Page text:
Set to fill the sudden vacancy (following the abrupt exit of “High Fidelity” in December) with a May 2 opening at the Imperial is “Coram Boy,” adapted by Helen Edmundson from the Dickensian novel by Jamila Gavin. A hit at the National Theater in London, Melly Still’s production incorporates music from Handel’s “Messiah” in a harrowing but redemptive story that involves infanticide and child slavery.

Opening April 22 at the Jacobs is “Frost/Nixon,” which chronicles the disgraced former U.S. president’s post-resignation appearance in a landmark TV interview with talkshow host David Frost. Those real-life figures are played, respectively, by Langella and Michael Sheen in the drama by fast-rising playwright/screenwriter Peter Morgan (“The Queen,” “The Last King of Scotland”).

A hit at London’s Donmar Warehouse and subsequently in the West End, the transfer marks the Broadway debut of one of Britain’s busiest and most consistently successful stage directors, Michael Grandage.

Still awaiting confirmation is “Radio Golf,” the final play in August Wilson’s 10-part cycle about the black experience in 20th-century America, set in 1997 and dealing with the spiritual price of success. Currently playing Chicago’s Goodman Theater, Kenny Leon’s production is tipped to go into the Cort.

A lighter note among the spring plays is expected from Terrence McNally’s “Deuce,” which pairs dueling divas Lansbury and Seldes as retired tennis pros. Opening May 6 at the Music Box, Michael Blakemore’s production reps Lansbury’s first role on Broadway, excluding special events, since the 1983 “Mame” revival.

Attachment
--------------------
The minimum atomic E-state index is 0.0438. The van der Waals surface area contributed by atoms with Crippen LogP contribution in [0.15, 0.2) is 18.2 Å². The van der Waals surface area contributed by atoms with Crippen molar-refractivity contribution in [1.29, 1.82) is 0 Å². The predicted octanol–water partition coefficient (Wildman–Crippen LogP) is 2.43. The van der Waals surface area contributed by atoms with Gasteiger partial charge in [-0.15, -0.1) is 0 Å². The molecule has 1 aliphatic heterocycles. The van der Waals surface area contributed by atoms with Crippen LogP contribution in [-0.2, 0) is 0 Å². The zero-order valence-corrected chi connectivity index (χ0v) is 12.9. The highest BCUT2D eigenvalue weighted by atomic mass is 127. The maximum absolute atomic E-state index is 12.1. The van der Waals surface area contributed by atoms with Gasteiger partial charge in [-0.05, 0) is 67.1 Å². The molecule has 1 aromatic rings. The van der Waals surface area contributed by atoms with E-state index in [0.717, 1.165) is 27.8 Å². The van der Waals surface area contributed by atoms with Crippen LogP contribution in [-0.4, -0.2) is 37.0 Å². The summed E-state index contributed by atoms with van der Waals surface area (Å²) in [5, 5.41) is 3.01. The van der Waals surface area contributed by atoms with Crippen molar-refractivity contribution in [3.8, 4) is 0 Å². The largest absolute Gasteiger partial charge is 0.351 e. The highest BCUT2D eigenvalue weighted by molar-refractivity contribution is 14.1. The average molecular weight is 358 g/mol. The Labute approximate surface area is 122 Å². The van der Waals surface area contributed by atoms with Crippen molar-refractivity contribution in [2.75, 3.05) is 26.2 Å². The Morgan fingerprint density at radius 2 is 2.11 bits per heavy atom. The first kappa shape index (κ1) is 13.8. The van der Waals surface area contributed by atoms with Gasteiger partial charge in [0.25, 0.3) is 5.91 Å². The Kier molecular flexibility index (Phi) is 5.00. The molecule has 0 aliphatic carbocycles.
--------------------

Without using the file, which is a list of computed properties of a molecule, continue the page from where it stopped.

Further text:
Dramatic friction also dominates the play revival roster.

Plummer and Dennehy will face off in Jerome Lawrence and Robert E. Lee’s 1955 courtroom drama “Inherit the Wind,” which taps into the volatile creationism vs. evolution debate with its account of a science teacher on trial in Tennessee for teaching Darwin’s theories. Doug Hughes directs the play, with a 34-member ensemble, opening April 12 at the Lyceum.

Spacey stars with Eve Best and Colm Meaney in Eugene O’Neill’s bruising love story, “A Moon for the Misbegotten,” opening April 8 at the Brooks Atkinson. Originally seen at the Old Vic last fall, Howard Davies’ production helped redeem Spacey’s tenure as artistic director of the London theater after a run of disappointments. The actor and director last teamed on O’Neill’s “The Iceman Cometh” on Broadway in 1999.

The Longacre will house a revival of a more recent vintage, with Eric Bogosian’s 1987 play about a latenight shock jock, “Talk Radio.” Schreiber, who scored a Tony for his last turn in a blistering 1980s drama, “Glengarry Glen Ross,” will man the microphone as the abusive Cleveland radio host in Robert Falls’ production, bowing March 11.

Opening Feb. 22 at the Belasco is R.C. Sherriff’s 1929 “Journey’s End,” starring Boyd Gaines, Jefferson Mayes and Hugh Dancy as WWI soldiers in the trenches of Saint-Quentin, France. David Grindley, who directed the drama’s successful 2004 West End revival, will stage the production.

Filling out the revival slate is Roundabout’s remount of Craig Lucas’ body-swapping fantasy romance “Prelude to a Kiss,” opening March 8 at the American Airlines Theater. Anne Parisse and Alan Tudyk play the young lovers alongside Mahoney. Daniel Sullivan directs.

The major nonprofits — Lincoln Center, MTC and Roundabout — regularly stage dramas each year, but only a small handful of commercial producers remain committed to plays. That narrow field is evidenced this year by Scott Rudin’s name as a principal presenter on three plays (“The Year of Magical Thinking,” “The Vertical Hour” and “Deuce”) and Boyett Ostar on another three (“Inherit the Wind,” “Journey’s End” and “Coram Boy”).